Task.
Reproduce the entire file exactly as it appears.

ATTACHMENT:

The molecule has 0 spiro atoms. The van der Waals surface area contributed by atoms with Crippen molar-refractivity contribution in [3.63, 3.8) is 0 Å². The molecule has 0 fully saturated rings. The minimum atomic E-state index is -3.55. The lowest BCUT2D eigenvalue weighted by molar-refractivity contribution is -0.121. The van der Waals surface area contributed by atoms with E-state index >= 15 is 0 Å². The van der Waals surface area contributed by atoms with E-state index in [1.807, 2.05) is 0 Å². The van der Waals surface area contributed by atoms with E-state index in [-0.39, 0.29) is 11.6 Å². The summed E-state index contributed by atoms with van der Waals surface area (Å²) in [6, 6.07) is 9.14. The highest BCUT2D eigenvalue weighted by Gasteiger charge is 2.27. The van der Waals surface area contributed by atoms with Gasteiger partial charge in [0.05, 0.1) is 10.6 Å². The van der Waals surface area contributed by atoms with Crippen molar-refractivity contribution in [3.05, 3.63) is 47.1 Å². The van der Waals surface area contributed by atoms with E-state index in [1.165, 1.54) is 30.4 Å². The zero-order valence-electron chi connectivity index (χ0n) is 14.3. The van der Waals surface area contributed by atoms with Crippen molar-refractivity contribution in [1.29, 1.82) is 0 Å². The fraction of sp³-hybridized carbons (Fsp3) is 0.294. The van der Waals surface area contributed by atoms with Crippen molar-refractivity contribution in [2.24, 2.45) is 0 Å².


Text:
The molecule has 0 spiro atoms. The van der Waals surface area contributed by atoms with Crippen molar-refractivity contribution in [3.63, 3.8) is 0 Å². The molecule has 0 fully saturated rings. The minimum atomic E-state index is -3.55. The lowest BCUT2D eigenvalue weighted by molar-refractivity contribution is -0.121. The van der Waals surface area contributed by atoms with E-state index >= 15 is 0 Å². The van der Waals surface area contributed by atoms with E-state index in [1.807, 2.05) is 0 Å². The van der Waals surface area contributed by atoms with E-state index in [-0.39, 0.29) is 11.6 Å². The summed E-state index contributed by atoms with van der Waals surface area (Å²) in [6, 6.07) is 9.14. The highest BCUT2D eigenvalue weighted by Gasteiger charge is 2.27. The van der Waals surface area contributed by atoms with Gasteiger partial charge in [0.05, 0.1) is 10.6 Å². The van der Waals surface area contributed by atoms with Crippen molar-refractivity contribution in [3.05, 3.63) is 47.1 Å². The van der Waals surface area contributed by atoms with E-state index in [1.165, 1.54) is 30.4 Å². The zero-order valence-electron chi connectivity index (χ0n) is 14.3. The van der Waals surface area contributed by atoms with Crippen molar-refractivity contribution in [1.29, 1.82) is 0 Å². The fraction of sp³-hybridized carbons (Fsp3) is 0.294. The van der Waals surface area contributed by atoms with Crippen molar-refractivity contribution in [2.24, 2.45) is 0 Å².